UDC Guns For Top Employer Status

The Uganda Development Corporation (UDC) is the Business arm of the Government of Uganda. Dr Patrick Birungi, the Executive Director, spoke to BUBU Expo Magazine about their vision and operations. Excerpts

Please give us a brief background about UDC?

UDC was founded in the 1950s to be the business arm of the government. In the 1960s, it was the second largest employer in Uganda after the Public Service. It had interests in agro-processing industries, hotels and produce. In the 1970s, the policy of nationalization of industries was introduced, which weakened it. The 1980s were years of political instability then in the 1990s the policy of liberalization was introduced with the privatization of public enterprises. There was a change of heart in the 2000s when the UDC was re-established under the framework of the Ministry of Finance, Planning and Economic Development. The UDC Act of 2016 was eventually enacted by Parliament creating the UDC. The Board was fully constituted in 2018.

How many people are employed by UDC?

We have 35 staff at the headquarters but there are hundreds of direct and indirect jobs in our various industries across the country.

What are some of the industries you’re involved in?

UDC owns some of the industries such as the Soroti Fruit Factory while others are operating under a concession and others are operating on leased equipment.

These include tea lines in Kayonza in Kanungu and Zombo District. We also run the Kalangala Infrastructure Services which operates a ferry and supplies electricity and water in Kalangala among other things.

What plans do you have ahead?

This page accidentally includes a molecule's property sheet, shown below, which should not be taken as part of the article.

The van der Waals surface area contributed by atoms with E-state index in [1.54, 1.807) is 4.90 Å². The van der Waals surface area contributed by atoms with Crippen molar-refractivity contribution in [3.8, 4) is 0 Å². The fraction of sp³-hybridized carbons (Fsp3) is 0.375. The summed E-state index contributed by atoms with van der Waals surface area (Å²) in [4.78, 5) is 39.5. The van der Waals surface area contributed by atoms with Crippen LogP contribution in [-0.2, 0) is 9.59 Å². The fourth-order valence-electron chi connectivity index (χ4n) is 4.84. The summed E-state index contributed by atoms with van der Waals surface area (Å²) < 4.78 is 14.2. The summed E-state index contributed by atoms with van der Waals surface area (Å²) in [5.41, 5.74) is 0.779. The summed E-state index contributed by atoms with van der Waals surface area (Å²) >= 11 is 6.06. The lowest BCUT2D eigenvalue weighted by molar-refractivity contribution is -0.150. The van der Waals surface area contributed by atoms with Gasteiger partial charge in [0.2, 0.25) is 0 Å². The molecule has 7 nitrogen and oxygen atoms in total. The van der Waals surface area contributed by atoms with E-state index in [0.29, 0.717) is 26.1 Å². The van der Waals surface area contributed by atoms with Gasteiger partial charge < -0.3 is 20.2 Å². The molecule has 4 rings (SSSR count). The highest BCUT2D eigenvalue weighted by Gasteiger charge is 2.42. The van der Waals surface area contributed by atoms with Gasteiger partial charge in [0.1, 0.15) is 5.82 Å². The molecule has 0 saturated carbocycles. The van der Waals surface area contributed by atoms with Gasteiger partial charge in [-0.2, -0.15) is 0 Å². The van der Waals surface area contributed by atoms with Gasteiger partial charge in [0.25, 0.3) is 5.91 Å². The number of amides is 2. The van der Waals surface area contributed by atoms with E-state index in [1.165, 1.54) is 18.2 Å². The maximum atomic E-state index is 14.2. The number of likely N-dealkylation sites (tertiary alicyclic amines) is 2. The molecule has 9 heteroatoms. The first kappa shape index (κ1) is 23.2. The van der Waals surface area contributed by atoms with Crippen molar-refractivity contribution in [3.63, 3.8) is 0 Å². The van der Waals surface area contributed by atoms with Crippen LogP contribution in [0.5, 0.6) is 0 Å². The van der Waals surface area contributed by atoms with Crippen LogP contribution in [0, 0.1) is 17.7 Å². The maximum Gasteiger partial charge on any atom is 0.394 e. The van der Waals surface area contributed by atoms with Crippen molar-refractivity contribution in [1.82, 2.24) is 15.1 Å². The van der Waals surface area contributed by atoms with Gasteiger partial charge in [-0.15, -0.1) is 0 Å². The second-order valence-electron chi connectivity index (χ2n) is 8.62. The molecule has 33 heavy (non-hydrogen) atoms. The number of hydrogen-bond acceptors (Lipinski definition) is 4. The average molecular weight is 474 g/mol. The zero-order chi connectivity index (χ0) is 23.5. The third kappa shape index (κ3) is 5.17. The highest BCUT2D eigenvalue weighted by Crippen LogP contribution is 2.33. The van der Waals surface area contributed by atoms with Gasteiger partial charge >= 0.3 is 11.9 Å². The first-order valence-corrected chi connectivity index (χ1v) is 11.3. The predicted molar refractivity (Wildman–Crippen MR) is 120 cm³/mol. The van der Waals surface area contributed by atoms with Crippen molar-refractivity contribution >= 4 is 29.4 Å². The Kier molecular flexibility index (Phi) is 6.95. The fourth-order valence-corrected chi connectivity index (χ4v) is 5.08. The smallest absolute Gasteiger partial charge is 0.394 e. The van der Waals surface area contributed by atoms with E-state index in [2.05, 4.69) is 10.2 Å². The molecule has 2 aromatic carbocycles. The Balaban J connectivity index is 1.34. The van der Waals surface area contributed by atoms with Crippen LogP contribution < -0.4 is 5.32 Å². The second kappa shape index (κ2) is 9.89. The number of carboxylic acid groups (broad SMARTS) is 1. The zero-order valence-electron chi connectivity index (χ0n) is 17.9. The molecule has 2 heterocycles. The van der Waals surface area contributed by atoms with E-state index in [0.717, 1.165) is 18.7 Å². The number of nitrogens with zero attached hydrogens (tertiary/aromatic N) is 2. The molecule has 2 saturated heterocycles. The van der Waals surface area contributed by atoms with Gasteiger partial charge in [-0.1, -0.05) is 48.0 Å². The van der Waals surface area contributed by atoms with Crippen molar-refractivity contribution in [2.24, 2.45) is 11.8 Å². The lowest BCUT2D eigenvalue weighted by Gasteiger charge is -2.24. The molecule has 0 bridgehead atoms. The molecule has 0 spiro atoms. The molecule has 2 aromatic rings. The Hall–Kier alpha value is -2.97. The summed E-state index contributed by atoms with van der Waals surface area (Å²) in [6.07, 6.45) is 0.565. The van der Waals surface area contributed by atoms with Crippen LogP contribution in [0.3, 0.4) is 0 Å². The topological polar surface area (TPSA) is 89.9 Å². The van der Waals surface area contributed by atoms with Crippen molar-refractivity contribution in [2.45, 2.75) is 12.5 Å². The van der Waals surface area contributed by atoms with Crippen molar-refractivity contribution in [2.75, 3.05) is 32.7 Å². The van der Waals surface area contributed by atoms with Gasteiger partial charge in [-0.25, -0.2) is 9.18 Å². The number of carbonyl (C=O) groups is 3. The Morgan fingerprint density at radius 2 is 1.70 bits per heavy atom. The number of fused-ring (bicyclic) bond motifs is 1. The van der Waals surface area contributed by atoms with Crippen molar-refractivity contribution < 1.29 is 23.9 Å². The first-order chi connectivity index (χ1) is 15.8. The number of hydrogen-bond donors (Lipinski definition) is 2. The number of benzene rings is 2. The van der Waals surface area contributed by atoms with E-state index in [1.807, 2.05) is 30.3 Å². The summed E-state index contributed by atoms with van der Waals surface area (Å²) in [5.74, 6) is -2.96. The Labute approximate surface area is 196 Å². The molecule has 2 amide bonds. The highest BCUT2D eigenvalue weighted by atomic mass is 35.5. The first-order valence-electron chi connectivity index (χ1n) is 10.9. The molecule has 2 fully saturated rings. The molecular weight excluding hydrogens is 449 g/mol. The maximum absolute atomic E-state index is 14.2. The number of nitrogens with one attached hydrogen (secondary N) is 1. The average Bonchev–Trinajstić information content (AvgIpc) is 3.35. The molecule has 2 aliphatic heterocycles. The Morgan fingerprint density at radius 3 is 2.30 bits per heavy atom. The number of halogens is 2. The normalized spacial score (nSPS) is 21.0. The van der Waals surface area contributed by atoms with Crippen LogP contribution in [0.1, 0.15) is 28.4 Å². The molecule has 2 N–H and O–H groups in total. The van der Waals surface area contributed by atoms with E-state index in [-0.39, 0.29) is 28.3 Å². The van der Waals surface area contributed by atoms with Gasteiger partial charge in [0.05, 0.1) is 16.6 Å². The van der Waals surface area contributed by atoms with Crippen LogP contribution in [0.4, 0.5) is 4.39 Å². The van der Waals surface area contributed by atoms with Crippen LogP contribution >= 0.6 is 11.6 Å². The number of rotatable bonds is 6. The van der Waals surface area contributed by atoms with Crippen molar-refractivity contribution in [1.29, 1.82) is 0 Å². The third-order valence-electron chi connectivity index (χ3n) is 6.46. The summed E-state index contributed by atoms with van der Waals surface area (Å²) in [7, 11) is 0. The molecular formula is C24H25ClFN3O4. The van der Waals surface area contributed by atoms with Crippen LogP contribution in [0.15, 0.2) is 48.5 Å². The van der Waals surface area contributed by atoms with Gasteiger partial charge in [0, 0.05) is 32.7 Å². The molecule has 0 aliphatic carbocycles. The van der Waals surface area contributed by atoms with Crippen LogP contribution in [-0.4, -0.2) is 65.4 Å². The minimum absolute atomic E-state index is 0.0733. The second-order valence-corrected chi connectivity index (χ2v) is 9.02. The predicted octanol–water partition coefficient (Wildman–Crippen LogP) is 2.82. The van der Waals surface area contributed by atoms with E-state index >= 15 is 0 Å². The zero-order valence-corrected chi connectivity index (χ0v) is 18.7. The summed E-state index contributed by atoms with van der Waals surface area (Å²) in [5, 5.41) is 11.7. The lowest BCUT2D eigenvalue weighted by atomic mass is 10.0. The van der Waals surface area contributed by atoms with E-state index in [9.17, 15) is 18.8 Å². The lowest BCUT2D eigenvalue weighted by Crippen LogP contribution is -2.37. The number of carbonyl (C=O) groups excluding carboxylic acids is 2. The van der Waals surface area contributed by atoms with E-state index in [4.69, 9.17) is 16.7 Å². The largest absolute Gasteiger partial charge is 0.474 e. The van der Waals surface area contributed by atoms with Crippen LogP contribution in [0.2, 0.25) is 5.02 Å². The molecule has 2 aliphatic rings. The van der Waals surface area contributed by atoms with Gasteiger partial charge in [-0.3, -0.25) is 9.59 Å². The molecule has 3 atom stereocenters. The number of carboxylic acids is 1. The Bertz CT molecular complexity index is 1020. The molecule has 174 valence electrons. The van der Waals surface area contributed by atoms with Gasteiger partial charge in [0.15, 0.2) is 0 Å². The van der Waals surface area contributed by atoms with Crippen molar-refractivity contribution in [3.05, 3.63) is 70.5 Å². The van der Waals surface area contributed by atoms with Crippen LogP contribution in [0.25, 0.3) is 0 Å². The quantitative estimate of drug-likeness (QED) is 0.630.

We have launched our 10-year strategic plan with a vision to be a strong business arm of the Government. We aim at creating jobs in the different regions of the country and addressing market failures across the board.

What do you see as the main challenges facing BUBU companies and the local industrial sector generally?

One of the main challenges is competition from dumping of cheap materials from other countries, which is a problem in an environment where people consume products depending on the price and not the quality.

The other problem is that of getting the whole government system behind BUBU.

Also, there is a need for an appropriate tax regime that incentivizes local producers.

Where do you see UDC in the next 10 years?

In accordance with our strategic plan, we will focus on agro-processing in the various rural districts such as Zombo, Yumbe, Kyenjojo, Nwoya, Gulu where we are setting up a cassava and Shea nuts factories. We’re also focusing on mineral beneficiation such as the cement factory in Moroto, sheetglass factory in Masaka and a salt factory at Katwe in western Uganda. In services, we’re looking at a mass transport system for Kampala and later a facility for international meetings. A construction enterprise is also in the pipeline but at a later stage.

What were your impressions of the inaugural BUBU Expo?

I think it was an eye-opener on the potential the local market. It showed that there is a lot that we can do. Going forward, more actors should be able to showcase. There is also need to cluster the actors in their various industries. There’s also need for more media coverage and a catalogue so that people who are not able to attend the expo don’t miss out completely.

Last word for our readers?

I urge all Ugandans to continue supporting BUBU. Also, the Government should offer even more support to the local producers so as to develop the economy.